Warfare, Death and Destruction… well the latter anyway. Following our early (?) frosts we decided it was time to put the garden to bed for the winter. So after the harvest comes the rooting out of the old plants. Dylan (Trevor’s eldest son) and Kenton (another valiant Canadian WOOFer) joust around while pulling up corn stalks – later chaff-cut for the compost.
Meanwhile Michael gets on with cutting down the Bean Banjo which has been more than a musical success.
The Cucumber Cathedral, which always looked so good, sadly did not get used to its full potential.
The cucumbers never got to clamber all over it due to that unfortunate hail storm. But note our great crowd of helpers.
It took community effort to put these structures up, and the same to bring them down – children included. It was a fun day.
Stages of removal – it’s a bit like moving home – all those things you carefully put up now come down. But all these structures were designed to be completely demountable as they will be put up again next spring but in a difference location in the Rotation Plan.
Our Kirsten picking those last few green tomatoes (L) and Callista (another valiant Canadian WOOFer) pulling out Bean Banjo supports.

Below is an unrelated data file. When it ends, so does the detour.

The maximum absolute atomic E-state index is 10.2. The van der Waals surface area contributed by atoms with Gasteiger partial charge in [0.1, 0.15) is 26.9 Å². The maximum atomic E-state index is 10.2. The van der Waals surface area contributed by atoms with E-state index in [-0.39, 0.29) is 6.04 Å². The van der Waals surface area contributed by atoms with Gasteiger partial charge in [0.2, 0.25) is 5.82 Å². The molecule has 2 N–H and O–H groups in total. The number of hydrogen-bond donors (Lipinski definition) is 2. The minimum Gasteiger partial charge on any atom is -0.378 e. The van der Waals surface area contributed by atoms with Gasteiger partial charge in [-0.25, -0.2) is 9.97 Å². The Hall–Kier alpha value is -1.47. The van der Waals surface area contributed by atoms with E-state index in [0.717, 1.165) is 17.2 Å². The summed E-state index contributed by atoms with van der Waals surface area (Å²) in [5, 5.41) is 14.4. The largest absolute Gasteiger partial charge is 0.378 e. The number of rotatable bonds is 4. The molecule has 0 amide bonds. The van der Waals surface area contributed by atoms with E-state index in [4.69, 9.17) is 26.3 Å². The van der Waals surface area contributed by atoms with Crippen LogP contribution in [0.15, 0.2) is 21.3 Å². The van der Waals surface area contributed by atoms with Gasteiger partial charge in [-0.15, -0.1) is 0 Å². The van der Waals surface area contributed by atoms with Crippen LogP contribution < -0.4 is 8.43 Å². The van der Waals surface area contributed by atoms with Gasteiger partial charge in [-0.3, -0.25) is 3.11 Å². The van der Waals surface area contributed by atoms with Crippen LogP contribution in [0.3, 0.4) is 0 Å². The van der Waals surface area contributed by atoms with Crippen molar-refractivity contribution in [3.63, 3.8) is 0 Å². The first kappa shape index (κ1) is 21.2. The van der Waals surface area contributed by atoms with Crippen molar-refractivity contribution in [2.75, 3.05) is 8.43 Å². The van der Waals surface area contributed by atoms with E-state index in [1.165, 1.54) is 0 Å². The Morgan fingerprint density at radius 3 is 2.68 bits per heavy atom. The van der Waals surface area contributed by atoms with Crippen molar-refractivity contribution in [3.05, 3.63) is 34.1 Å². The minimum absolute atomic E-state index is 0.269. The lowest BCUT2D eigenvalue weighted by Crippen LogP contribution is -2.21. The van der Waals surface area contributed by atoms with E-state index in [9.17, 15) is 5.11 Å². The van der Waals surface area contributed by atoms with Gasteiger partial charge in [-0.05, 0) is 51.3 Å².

and so the Tomato Spaceship is stripped of its plants (L) while Michael (R) holds up the really healthy root system of one of those plants which provided such an abundance of tomatoes this year (see figures at the end of this posting).
View of the Tomato Spaceship just before the frame came down. It has been a huge success and held up nearly half-a-tonne of tomatoes.
Sophie adding to the piles of plant material which went off to our new giant composting system.
And just as one season ends another begins – the eternal cycle of life and death…. our intrepid Canadians get down to some weeding, broad-forking (try saying that in a Canadian or North American accent and it conjures up other meanings – but you’ll have to work that out for yourselves or ask Kenton by email !) – and other bed preparations for winter crops and green manures.
We had some spare garlic left over so Sophie put them in the potato patch by the main gate. We’ll see how they do.
The (rather bare) OMG at the end of Week 33 and the end of Summer….. thanks for all the good things it provided us.
And just to give you the true meaning of this, I did the figures for the summer season :
Potatoes : 537.3 kg (we planted 96 kg which gives a return rate of 5.6:1 – we thought 3-4:1 would be a good crop)Tomatoes : 734 kg
We should have done better with Beetroot and Cucumber/Zuchini – we had a failure of germination with the former and hail-storm damage with the latter….. but overall we think that’s a pretty reasonable achievement for the first year. Onwards and Upwards for the next season.